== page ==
Julius Randle shoots against the Dallas Mavericks on Jan. 13, 2018.
(Ty Nowell/Lakers.com)

Julius Randle's Monster Overtime Performance

by Joey Ramirez
Digital Reporter

When Julius Randle is playing at his peak capabilities, he’s a problem for just about every team in the league.

Describes as a “genetic giant” by assistant coach Jesse Mermuys (who works closely with Randle), the fourth-year big man shifted into his highest gear in Saturday’s win over Dallas.

Back in his hometown with his mom sitting courtside, Randle racked up 23 points and 15 rebounds, guiding the Lakers to their fourth straight win. He was particularly dominant in overtime, providing key plays on both sides of the floor.

The Lakers hit five shots in OT, and Randle was prominently involved in four of them.

L.A. began the extra period by springing a red-hot Jordan Clarkson open for 3-pointer, and Randle was the one who made the play work by sticking Wesley Matthews on a solid screen.

The Lakers led by one a couple minutes later, and Clarkson found himself hounded by defensive pressure, leaving him to give Randle the ball with the shot clock nearing zero.

Randle went to work overpowering Harrison Barnes to get into the paint, and then exited his comfort zone for an unexpected baseline turnaround.

When the Mavericks answered Randle’s bucket, the Lakers went back to having the big man screen for Clarkson.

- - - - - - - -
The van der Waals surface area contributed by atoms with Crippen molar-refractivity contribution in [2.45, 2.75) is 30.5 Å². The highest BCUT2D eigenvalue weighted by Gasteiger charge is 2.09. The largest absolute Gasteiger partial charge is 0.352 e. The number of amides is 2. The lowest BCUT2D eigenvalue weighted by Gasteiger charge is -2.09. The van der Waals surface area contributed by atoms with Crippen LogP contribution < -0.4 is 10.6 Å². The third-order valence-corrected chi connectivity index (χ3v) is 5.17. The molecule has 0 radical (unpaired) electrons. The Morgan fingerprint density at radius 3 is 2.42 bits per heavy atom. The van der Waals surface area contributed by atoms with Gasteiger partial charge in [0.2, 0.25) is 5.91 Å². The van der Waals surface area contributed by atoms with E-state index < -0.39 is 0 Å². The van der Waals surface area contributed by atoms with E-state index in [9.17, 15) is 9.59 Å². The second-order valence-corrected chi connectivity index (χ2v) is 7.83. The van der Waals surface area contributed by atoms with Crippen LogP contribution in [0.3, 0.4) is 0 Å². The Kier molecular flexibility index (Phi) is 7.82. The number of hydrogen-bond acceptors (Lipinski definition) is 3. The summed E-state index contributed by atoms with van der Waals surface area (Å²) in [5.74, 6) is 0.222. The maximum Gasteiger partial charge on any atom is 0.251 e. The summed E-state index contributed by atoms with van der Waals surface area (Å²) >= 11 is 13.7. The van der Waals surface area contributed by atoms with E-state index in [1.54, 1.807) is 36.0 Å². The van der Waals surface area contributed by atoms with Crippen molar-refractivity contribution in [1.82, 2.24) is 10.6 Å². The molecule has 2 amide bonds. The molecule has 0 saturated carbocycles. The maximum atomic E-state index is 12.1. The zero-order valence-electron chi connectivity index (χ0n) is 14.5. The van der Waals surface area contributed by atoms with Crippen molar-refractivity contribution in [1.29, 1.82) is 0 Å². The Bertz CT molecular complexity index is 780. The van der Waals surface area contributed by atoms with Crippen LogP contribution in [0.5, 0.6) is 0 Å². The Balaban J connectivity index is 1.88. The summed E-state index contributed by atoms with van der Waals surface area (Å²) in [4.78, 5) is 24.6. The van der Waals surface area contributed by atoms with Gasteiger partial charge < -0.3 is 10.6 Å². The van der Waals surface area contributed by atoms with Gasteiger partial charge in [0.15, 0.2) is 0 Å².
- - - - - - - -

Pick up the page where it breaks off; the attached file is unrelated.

This time he was able to hit Matthews with an even more brutal screen, allowing Clarkson to take advantage of center Dwight Powell for the step-back jumper.

Randle was then called upon on the defensive end.

Barnes had forced overtime by scoring on Randle at the end of regulation, but it was time for Julius’ revenge.

The Mavs’ shot clock was winding down when Barnes — Dallas’ leading scorer — tried to drive on No. 30 to no avail. Randle used his quick feet to slide with Barnes and his strength to prevent his drive.

With little time left, Barnes settled on a fadeaway that missed the rim, sounding the 24-second buzzer.

A little while later, the Lakers’ lead had been cut to three with about 30 seconds left. Looking to make it a two-possession game, L.A. had Randle set a screen for Lonzo Ball, drawing a favorable switch.

Powell was left guarding Ball at the top of the arc, while Randle set up on the baseline covered by point guard Dennis Smith Jr.

Ball put a crossover on Powell but couldn’t get his layup to fall. Fortunately for the Lakers, Randle had already tossed aside the 6-foot-3 rookie who was trying to box him out.

Knowing the shot clock was close to expiring, Randle grabbed the board and immediately went up for the clutch put-back.

And then he helped seal the win on the defensive side. Dallas coach Rick Carlisle drew up a nice play to free Yogi Ferrell (a 40.6 percent 3-point shooter).

Barnes set a screen on Ball, forcing Randle to switch onto Ferrell. Then Powell faked a drive and pitched it to Ferrell, while Randle scrambled around him.

Randle saw the pitch coming and was able to leap out for a good contest, icing a fourth straight win for the purple and gold.

The big guy wasn’t perfect. He had seven turnovers, five fouls and a muffed attempt at a game-winner in regulation. But he was just what the Lakers needed in overtime.

Recent Stories on Lakers.com

Recent Videos

Related Content